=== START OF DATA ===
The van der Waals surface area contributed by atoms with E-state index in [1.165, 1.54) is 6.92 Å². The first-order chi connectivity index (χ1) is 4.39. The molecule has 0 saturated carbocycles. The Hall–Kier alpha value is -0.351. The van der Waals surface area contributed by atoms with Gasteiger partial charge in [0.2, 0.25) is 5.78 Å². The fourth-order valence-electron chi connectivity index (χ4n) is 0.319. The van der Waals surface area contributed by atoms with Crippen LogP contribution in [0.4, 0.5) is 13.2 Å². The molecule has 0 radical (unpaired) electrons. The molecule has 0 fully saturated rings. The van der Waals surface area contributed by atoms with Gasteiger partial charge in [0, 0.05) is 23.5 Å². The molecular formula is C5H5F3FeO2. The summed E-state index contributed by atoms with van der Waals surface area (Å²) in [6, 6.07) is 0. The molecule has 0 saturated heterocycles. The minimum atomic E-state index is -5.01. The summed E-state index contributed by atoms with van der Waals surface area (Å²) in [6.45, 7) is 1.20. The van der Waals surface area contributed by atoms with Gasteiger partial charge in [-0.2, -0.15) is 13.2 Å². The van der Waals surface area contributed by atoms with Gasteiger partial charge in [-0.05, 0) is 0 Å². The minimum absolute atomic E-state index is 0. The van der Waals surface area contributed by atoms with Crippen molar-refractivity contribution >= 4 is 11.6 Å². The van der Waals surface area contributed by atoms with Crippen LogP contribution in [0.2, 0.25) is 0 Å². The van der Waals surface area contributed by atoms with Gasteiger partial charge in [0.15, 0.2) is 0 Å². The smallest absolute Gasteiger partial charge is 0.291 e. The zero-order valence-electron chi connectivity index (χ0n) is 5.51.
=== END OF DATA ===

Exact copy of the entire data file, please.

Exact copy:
The van der Waals surface area contributed by atoms with E-state index in [1.165, 1.54) is 6.92 Å². The first-order chi connectivity index (χ1) is 4.39. The molecule has 0 saturated carbocycles. The Hall–Kier alpha value is -0.351. The van der Waals surface area contributed by atoms with Gasteiger partial charge in [0.2, 0.25) is 5.78 Å². The fourth-order valence-electron chi connectivity index (χ4n) is 0.319. The van der Waals surface area contributed by atoms with Crippen LogP contribution in [0.4, 0.5) is 13.2 Å². The molecule has 0 radical (unpaired) electrons. The molecule has 0 fully saturated rings. The van der Waals surface area contributed by atoms with Gasteiger partial charge in [0, 0.05) is 23.5 Å². The molecular formula is C5H5F3FeO2. The summed E-state index contributed by atoms with van der Waals surface area (Å²) in [6, 6.07) is 0. The molecule has 0 saturated heterocycles. The minimum atomic E-state index is -5.01. The summed E-state index contributed by atoms with van der Waals surface area (Å²) in [6.45, 7) is 1.20. The van der Waals surface area contributed by atoms with Gasteiger partial charge in [-0.2, -0.15) is 13.2 Å². The van der Waals surface area contributed by atoms with Gasteiger partial charge in [-0.05, 0) is 0 Å². The minimum absolute atomic E-state index is 0. The van der Waals surface area contributed by atoms with Crippen molar-refractivity contribution >= 4 is 11.6 Å². The van der Waals surface area contributed by atoms with Crippen LogP contribution in [0.2, 0.25) is 0 Å². The van der Waals surface area contributed by atoms with Gasteiger partial charge in [0.15, 0.2) is 0 Å². The smallest absolute Gasteiger partial charge is 0.291 e. The zero-order valence-electron chi connectivity index (χ0n) is 5.51.